Companies facing natural disasters and other disruptions can adapt supply chains relatively quickly. One reason is the widespread use of contract manufacturing. In its simplest form, contract manufacturing is merely the management of global manufacturing capacity to achieve the greatest efficiency. We have tools and methods that allow us to quickly identify and adapt capacity to shifts in global manufacturing needs. Thus, the capacity from hundreds of CNC machines destroyed in the Thailand floods can be shifted to excess capacity on hundreds of CNC machines in China very quickly.
The ability of supply chains to adapt quickly is great for the consumer and the global economy, but it is small comfort for the areas—and the people—impacted by a natural disaster. When mud gets inside trucks, cars, CNC machines, and manufacturing equipment, you often cannot fully recover them. You may be able to recover more equipment from an earthquake, but by the time you are ready to start again, it may not make sense. As long as there is excess global capacity capable of making the same production, restarting production in the disaster zone may be a losing proposition. You would be betting on increased demand, so you need to be careful.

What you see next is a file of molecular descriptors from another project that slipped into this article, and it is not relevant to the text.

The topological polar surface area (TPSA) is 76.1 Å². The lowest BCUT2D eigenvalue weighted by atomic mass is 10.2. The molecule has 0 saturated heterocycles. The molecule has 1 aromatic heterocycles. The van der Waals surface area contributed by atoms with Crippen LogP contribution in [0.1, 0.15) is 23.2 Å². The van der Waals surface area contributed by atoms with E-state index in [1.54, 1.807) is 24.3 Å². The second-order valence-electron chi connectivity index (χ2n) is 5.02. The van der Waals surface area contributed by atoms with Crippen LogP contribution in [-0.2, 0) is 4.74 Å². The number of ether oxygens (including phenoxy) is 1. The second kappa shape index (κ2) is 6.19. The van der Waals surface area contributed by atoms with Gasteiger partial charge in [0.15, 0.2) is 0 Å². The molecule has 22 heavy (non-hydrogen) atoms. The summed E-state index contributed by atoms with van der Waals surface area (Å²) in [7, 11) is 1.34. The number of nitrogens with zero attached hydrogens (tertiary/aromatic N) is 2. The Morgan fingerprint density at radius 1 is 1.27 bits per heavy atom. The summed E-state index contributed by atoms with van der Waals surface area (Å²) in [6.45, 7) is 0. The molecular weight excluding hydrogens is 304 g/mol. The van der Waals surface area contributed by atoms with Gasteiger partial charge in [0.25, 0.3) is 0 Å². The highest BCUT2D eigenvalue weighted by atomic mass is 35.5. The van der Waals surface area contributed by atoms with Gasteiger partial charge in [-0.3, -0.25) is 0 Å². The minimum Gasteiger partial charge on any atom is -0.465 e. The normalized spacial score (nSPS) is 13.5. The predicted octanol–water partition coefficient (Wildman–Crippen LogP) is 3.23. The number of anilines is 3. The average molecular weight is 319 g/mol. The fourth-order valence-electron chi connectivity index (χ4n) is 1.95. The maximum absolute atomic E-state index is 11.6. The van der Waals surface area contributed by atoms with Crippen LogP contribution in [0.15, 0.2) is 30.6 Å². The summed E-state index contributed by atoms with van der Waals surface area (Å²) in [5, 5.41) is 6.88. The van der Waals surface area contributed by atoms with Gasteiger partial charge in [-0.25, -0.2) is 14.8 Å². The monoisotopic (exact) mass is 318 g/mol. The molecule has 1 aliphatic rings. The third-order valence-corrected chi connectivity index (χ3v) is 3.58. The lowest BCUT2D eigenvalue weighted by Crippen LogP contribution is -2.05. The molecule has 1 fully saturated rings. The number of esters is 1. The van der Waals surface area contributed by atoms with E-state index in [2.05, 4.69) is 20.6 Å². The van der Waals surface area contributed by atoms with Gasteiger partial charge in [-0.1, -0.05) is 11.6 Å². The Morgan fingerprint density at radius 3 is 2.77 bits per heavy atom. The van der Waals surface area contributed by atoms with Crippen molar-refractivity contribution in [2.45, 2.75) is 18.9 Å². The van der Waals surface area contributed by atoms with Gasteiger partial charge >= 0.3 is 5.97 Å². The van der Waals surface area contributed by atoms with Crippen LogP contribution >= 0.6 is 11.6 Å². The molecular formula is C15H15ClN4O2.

Many suppliers in parts of Japan hit by the earthquake and in parts of Thailand lost to the flooding will not be able to rebuild where they once were. Their customers have already found or are in the process of finding replacement capacity. And most will find it before these devastated suppliers will be in a position to compete again. Some highly specialized firms should be able to win back some business, but everyone will have to compete for and win back business that they once took for granted. Anyone rebuilding will have to start out with a fresh new analysis and business plan. Some will not rebuild.